As connectivity becomes the norm on airlines and access to the outside world begins to erode the captive onboard audience, what will become of the humble in-flight magazine?
According to a Deloitte report on the future of in-flight entertainment, the in-flight magazine will soon be digitized and viewed via seatback screens or personal electronic devices. From a cost-savings point of view, this makes sense: Consulting firm Infosys estimated that by doing away with the print edition of in-flight magazines and replacing them with tablets, airlines could save up to $3.3 million a year in fuel alone, in addition to thousands in printing costs and distribution.
Most in-flight magazines already provide content on digital platforms. Many have companion websites and iPad apps, as well as Twitter profiles, Facebook pages and Pinterest boards. Companies like Delta, which recently redesigned their magazine Sky, are emphasizing exclusive digital content to better extend the magazine’s reach beyond the cabin. Inside the cabin, technology like DTI’s eReader allows in-flight publications to be part of the seatback screen experience – Air Canada’s enRoute recently began uploading its city guides and list of Canada’s Best New Restaurants to the AVOD of its new 787s. For connected planes, the airline can also stream content directly to passengers’ devices.
When you bring the in-flight magazine to the screen, new advertising opportunities and ways to satisfy your customers open up. For frequent flyers, a monthly print magazine may lose its lustre, but with digital versions of the publication at her fingertips, she’ll never have to see the same article twice. Airlines can also build passenger profiles to deliver revenue-generating content that’s tailored to passenger interests and activity. For the leisure traveler, who is less likely to pay for in-flight Wi-Fi, airlines can offer their magazine’s website or digital versions of their magazine for free on their devices. That way, passengers will still feel “online” while remaining within an airline’s content ecosystem.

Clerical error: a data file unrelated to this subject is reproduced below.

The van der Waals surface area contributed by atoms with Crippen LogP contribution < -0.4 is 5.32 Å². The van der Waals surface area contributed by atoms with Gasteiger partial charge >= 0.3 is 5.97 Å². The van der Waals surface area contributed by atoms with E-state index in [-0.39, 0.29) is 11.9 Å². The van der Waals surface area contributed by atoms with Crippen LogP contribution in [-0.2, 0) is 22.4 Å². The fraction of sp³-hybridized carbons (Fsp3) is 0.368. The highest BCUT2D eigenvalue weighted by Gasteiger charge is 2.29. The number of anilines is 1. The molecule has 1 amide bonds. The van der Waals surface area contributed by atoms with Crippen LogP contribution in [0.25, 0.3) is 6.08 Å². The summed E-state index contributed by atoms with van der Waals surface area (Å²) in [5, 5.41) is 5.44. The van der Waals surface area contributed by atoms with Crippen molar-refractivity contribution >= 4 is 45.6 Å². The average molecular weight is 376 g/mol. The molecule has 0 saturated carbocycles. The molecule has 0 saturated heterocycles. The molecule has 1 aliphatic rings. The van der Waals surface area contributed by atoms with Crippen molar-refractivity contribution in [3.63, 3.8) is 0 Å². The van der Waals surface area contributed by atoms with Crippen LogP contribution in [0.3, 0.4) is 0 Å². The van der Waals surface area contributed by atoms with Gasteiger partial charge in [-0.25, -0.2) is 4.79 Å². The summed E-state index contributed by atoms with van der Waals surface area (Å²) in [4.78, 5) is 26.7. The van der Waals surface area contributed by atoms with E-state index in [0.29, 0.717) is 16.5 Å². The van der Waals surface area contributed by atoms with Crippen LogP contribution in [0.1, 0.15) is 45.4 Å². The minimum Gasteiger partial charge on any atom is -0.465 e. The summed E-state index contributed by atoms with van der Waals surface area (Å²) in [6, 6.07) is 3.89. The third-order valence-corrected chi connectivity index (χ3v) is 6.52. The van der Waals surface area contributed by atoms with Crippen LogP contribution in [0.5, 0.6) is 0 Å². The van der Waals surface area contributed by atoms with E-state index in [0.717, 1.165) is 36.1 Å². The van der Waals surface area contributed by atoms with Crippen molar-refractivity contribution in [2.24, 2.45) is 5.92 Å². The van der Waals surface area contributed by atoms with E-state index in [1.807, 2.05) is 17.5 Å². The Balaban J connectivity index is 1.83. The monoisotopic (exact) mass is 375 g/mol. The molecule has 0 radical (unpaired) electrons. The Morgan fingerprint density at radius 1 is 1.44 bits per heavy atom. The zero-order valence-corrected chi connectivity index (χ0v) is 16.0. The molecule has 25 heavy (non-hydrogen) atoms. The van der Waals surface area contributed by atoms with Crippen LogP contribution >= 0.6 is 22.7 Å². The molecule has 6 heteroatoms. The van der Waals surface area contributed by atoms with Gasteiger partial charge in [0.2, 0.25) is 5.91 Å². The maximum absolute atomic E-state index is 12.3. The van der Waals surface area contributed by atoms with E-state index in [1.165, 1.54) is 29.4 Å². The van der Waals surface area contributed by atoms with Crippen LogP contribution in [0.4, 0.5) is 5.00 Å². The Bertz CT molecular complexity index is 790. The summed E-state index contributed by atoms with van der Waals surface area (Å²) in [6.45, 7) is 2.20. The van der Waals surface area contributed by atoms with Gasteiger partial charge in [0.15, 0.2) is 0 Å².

What about the value – let along revenue generation – that the printed page brings to the table? According to two recent studies penned by Norway’s University of Stravanger, people are less likely to comprehend information read on screen than in print. In one of these studies, principle researcher Anne Mangen divided a group of 10th grade students in two and asked half to read fiction and non-fiction pieces in print and the other half to read the same texts on a computer screen. The latter group understood less than those who had read the pieces on paper. In another study conducted on adults, Mangen tested how they would retain information read on a Kindle versus in a book. Again, her findings showed that the Kindle group had a harder time reconstructing the plot of the mystery novel than those who had sat down with the paper version. Mangen hypothesizes that the disparity is likely due to the tactile nature of the printed page.
“When you read on paper you can sense with your fingers a pile of pages on the left growing, and shrinking on the right,” Mangen told The Guardian newspaper in August. “You have the tactile sense of progress, in addition to the visual… [the differences for Kindle readers] might have something to do with the fact that the fixity of a text on paper, and this very gradual unfolding of paper as you progress through a story, is some kind of sensory offload, supporting the visual sense of progress when you’re reading. Perhaps this somehow aids the reader, providing more fixity and solidity to the reader’s sense of unfolding and progress of the text, and hence the story.”
According to APEX’s 2014 Passenger Insights survey, 4 out of 5 passengers read the in-flight magazine. For airlines that use magazine content to support a brand narrative and to promote new routes, destinations and other revenue opportunities, print may be more effective at delivering that message meaningfully to clients.
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